Jeffrey Mindlin CFA, VP, Investments, Arizona State University Enterprise Partners Tempe, Arizona Art by Iris Lei
Jeffrey Mindlin

“Jeff Mindlin is a trailblazer.  One the best decisions I’ve made as CEO was to hire him to join our team. He’s the perfect CIO to serve in support of the most innovative university in the United States (Arizona State University listed #1 for innovation in U.S. News & World Report ranking) given he’s unafraid to promote bold initiatives and new strategic partnerships. His approach is paying off and we are reaping the benefits of Jeff’s energy and expertise.”

– R.F. “Rick” Shangraw, Chief Executive Officer, ASU Enterprise Partners

Jeffrey Mindlin leads the office of investments at Arizona State University’s Enterprise Partners, a foundation where he employs his education-oriented initiatives that have made him well-suited for a position in this year’s NextGen series. His initiatives in launching InvestU, hands-on investment courses, and other endeavors showcase Mindlin’s liberal approach to his career, putting his mind to work on how he can help others rise through the ranks alongside him.

Mindlin enjoys the contrarian style to equity investments—he buys when the markets are sinking and sells when everything’s going great. His career so far spans as chief investment officer at First Allied Asset Management, where he worked for about nine years, and co-chief investment officer at Tower Square Investment Management.

His innovative, community-oriented approach to invested is what makes Mindlin a stand-out member of this year’s NextGen series. He sits with CIO to discuss his work to date, the programs he manages, and thriving in today’s bull market.

CIO: What makes 2019 an interesting investing climate? How are you handling it?

Mindlin: This definitely seems to be a late-cycle backdrop. After years of below average volatility, we are seeing periodic violent moves down, which makes everyone think the music is ending. However, just as quickly as we go down, the market rips higher. The volatility isn’t abnormal—it just feels novel since it has been so long since we’ve experienced it. We don’t see a recession in the near-term, so we’ve been trying to stay the course and take advantage of market overreactions to add equity exposure in measured ways.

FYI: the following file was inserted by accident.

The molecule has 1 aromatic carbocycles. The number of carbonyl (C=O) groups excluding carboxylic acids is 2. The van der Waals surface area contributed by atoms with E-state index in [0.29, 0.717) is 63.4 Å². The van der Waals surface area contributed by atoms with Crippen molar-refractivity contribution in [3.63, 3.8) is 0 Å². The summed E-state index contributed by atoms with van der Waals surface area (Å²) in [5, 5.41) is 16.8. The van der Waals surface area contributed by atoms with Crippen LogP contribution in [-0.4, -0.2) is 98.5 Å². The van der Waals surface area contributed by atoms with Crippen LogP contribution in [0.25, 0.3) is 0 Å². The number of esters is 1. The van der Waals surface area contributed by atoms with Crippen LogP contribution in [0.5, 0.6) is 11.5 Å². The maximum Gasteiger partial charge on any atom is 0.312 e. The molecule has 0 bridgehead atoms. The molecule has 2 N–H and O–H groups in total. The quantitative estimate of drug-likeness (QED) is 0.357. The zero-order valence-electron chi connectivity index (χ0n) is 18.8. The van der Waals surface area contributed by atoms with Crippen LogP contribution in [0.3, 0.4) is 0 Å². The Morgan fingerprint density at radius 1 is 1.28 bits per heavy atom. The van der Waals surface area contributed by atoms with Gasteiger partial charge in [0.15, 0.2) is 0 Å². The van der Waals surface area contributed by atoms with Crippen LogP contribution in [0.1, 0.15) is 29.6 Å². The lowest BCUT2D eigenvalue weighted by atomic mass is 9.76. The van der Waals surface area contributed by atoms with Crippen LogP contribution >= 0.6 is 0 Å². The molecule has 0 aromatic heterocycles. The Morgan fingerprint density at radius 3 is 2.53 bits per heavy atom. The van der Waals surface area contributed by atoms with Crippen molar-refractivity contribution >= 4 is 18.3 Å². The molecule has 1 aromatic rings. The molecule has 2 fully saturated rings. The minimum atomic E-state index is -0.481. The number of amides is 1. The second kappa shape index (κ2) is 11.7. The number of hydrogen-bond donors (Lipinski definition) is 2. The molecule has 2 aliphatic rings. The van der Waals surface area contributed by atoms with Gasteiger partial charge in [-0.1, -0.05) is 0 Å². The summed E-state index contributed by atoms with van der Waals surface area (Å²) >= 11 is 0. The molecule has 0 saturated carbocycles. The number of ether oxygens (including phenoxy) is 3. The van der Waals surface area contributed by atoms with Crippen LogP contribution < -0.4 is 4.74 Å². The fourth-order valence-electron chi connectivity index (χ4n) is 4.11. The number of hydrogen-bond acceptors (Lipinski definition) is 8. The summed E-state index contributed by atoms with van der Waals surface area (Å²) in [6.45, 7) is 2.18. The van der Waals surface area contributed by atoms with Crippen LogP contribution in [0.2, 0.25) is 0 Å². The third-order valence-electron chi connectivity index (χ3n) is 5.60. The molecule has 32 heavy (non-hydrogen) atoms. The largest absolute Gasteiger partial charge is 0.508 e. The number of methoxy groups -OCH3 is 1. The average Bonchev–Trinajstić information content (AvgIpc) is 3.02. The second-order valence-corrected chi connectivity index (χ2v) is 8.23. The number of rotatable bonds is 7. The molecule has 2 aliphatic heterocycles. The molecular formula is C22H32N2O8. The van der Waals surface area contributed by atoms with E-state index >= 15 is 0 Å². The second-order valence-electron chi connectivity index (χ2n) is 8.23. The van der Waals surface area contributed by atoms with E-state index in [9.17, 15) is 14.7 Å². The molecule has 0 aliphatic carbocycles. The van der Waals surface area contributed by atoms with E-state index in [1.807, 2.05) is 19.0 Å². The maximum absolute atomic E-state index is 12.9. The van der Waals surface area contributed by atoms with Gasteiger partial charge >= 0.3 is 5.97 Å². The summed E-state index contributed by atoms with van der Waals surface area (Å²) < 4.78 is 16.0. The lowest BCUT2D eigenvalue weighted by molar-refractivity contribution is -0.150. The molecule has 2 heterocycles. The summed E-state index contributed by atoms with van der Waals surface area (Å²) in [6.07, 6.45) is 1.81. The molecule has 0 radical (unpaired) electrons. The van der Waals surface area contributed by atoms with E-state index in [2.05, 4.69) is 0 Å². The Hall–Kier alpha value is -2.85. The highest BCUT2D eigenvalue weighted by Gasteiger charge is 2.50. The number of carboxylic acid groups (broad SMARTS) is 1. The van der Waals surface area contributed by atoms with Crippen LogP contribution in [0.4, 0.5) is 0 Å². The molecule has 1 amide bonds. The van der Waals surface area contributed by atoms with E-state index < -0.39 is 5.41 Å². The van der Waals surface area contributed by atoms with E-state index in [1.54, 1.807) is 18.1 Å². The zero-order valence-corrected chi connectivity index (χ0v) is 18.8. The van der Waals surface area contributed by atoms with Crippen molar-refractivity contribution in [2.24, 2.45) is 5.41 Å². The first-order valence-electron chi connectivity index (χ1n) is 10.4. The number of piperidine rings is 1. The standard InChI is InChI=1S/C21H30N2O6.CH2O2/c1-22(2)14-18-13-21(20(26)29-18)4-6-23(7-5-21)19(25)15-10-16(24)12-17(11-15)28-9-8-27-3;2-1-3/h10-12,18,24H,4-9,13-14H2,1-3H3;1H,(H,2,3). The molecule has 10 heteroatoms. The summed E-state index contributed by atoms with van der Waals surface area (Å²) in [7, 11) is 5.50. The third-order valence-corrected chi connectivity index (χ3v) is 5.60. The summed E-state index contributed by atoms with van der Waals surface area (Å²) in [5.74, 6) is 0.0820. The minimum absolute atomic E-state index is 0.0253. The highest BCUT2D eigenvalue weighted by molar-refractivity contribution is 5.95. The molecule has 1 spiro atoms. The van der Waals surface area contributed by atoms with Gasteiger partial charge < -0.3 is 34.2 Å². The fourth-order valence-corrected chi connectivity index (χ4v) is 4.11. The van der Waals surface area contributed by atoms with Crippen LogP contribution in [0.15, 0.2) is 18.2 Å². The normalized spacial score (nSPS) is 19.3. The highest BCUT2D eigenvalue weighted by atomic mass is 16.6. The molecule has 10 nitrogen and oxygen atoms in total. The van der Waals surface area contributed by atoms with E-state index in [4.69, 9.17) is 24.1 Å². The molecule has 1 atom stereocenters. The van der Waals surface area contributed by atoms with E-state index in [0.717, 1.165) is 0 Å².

CIO: After this year, what are the largest opportunities and the largest threats you see on the horizon?

Mindlin: In most ways, the past 10 years have been as good as it gets. The equity bull market has been strong and bonds have seen solid gains from lower rates and tighter credit spreads. Despite this backdrop, most institutional investors haven’t made hay while the proverbial sun was shining. For instance, public pensions still face a massive underfunding crisis and most endowments didn’t grow in real terms above their payout (2018 NACUBO-TIAA Study of Endowments showed a median 10-year return of just 5.7%). I’m worried about the societal impact if the next 10 years are not so benign. I think this does provide a great opportunity for all of us stewards to add value in the next chapter. I believe alternatives, especially private equity and uncorrelated hedge funds, will be the keys to success going forward. I’m continually trying to find ways to leverage our competitive advantages to drive performance.


CIO: How did you arrive at your current position? And why did you choose this part of the financial services industry?

Mindlin: I spent most of my career on the retail side of financial services. Some of our most successful strategies involved bringing institutional approaches to high-net-worth investors. A few years ago, the leadership at the ASU Foundation was looking to bring someone in to build out their investment office from the ground up. It was a great opportunity to return to my alma mater and help design an investment approach befitting of A New American University. I love the energy in working at a university as well as having the opportunity to see the direct impact that our efforts have in multiple ways, including advancing research and enabling students to attend college.


CIO: What was the most important strategic allocation of your career?